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Posts Tagged ‘God knows all’


2 Chronicles 25: With A Whole Heart

Thursday, May 23, 2019

Commentary points out to us that king Amaziah is faithful to Yahweh and wins a campaign against Edom because of his fidelity; later he is the victim of assassination.  The Chronicler feels compelled to explain this good king’s reversal of fortune and explains it this way in verse two: He did what was pleasing in the sight of the Lord, though not wholeheartedly. 

We can never know the truth of the detail in the story of Amaziah; however, what we can do is to take to heart the warning of the writer that in all things we must be faithful . . . with a full and open heart.  Because God has created us and knows us so well, there is no point in trying to skirt issues or in attempting to hide parts of our history.  God knows all.

Psalm 139 is often cited as one in which the Psalmist expresses this idea of intimacy with God.

Lord, you have probed me, you know me; you know when I sit and when I stand; you understand my thoughts from afar.

Nothing escapes God, not even our inmost thoughts.

My travels and my rest you mark; with all my ways you are familiar.

Nothing escapes God, not even the experiences we try to keep secret.

Even when a word is on my tongue, Lord, you know it all.

Nothing escapes God, not even any hidden meaning behind our words.

If I ascend to the heavens you are there; if I lie down in Sheol you are there, too. 

Nothing escapes God, not even our dreams and fears.

If I fly with the wings of dawn and light beyond the sea, even there your hand will guide me, your right hand hold me fast.

Nothing escapes God, not even our attempts to strike out on our own when we have planned our flight to the last detail.

You formed my inmost being; you knit me in my mother’s womb.

Nothing escapes God, not the origin of our faults, not the origin of our gifts.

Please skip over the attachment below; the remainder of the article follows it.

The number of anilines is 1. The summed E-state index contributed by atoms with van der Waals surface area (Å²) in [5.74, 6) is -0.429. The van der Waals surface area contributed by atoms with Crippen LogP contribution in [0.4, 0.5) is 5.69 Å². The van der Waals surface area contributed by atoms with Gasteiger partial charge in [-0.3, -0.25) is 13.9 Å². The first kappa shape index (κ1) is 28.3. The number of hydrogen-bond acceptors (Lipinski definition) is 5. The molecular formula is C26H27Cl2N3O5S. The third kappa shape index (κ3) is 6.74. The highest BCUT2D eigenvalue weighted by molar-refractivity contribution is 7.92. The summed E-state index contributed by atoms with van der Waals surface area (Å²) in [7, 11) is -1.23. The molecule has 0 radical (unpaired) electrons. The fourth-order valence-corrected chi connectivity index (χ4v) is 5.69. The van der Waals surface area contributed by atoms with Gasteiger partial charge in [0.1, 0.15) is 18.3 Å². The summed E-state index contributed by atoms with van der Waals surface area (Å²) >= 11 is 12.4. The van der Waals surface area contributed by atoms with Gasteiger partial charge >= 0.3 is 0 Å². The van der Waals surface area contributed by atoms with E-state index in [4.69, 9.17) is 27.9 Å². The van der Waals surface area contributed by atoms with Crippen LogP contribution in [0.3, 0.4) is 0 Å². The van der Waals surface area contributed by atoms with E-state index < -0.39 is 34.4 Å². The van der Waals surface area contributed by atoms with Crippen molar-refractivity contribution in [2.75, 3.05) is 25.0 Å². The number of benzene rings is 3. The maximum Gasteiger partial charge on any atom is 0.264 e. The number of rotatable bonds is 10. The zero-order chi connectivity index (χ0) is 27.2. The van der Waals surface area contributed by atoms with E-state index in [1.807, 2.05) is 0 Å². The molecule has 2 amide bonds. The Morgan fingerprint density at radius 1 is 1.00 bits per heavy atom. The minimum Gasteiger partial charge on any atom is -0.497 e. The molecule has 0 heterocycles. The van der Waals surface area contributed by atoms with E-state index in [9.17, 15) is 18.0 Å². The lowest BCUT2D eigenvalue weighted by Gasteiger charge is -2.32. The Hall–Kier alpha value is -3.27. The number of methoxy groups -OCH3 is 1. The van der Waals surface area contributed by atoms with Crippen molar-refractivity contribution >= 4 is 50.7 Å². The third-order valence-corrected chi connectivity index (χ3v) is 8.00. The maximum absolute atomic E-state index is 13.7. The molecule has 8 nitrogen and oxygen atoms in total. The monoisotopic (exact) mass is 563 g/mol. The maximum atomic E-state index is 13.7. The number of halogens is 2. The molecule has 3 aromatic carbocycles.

And perhaps this is why God loves us so.  God knows us as well as he  knows himself.  And we are created in God’s image to abide with him in eternity for eternity.   Is it possible to be so well loved?

A conspiracy forms against Amaziah; he flees but is pursued and hunted down.   How does his story speak to us today?   The Chronicler tells us that Amaziah’s heart is not true.  The Psalmist tells us that God reads our inmost being.  When we feel compelled to run, it is better to stay and remain in the Lord.  When we feel too ashamed to face a new day, we must rise and turn to the Lord.  When we feel too frightened to step into the world, we must take courage and trust the Lord.  When we feel too discouraged to open a new door, we must stay and hope in the Lord.  When we feel too angry to interact with those around us, we must stay and love the Lord . . . with a heart that is open, and honest, and full . . . and true.

Amen.


A re-post from May 8, 2012.

Images from: https://pastorcarolmora.wordpress.com/category/1/page/2/ and http://www.robstill.com/a-wholehearted-worshiping-community/

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Isaiah 45Reminders

Wednesday, January 2, 2019

The wise men approach from the East, bearing gifts that will sanctify, purify and sustain.  They are yet another sign of God’s promise to us that he loves, guards and guides us.  We will want to be watching for the many reminders God gives to us as marking posts along the way of our journey.

This reflection was written on January 3, 2010 and it is posted today as a Favorite . . .

I have not spoken from hiding nor from some dark place on the earth . . . I, the Lord, promise justice, I foretell what is right.

The prophet Isaiah brings us a message today that we already know; yet we can use a frequent reminder. He announces the coming of hope, the arrival of the long-awaited one who frees us from defeat, the advent of one who helps each of us to cross our daily hurdles.

It was I who stirred up one for the triumph of justice; all his ways I make level.

If we wish to walk in the level path, we have only to follow God’s anointed one.  In today’s reading it is Cyrus, the Persian king who rises up against Babylon and releases the captive nations.  As the New Testament story tells us, God also sends a true Messiah who releases us from our bondage of sorrow and chaos.  He sends the Christ.

Let justice descend, O heavens, like dew from above, like gentle rain let the skies drop it down.  Let the earth open and salvation bud forth; let justice also spring up!

Today we celebrate the idea that although political kings did not recognize the power of Christ, three wise magi from the East bring frankincense, gold and myrrh to the most unlikely of all kings, the child of Light, the child of Justice.  Isaiah reminds us that this child brings something to us which we all seek . . . true peace, eternal serenity . . . if only we might walk with him a little way, pray with him a little while.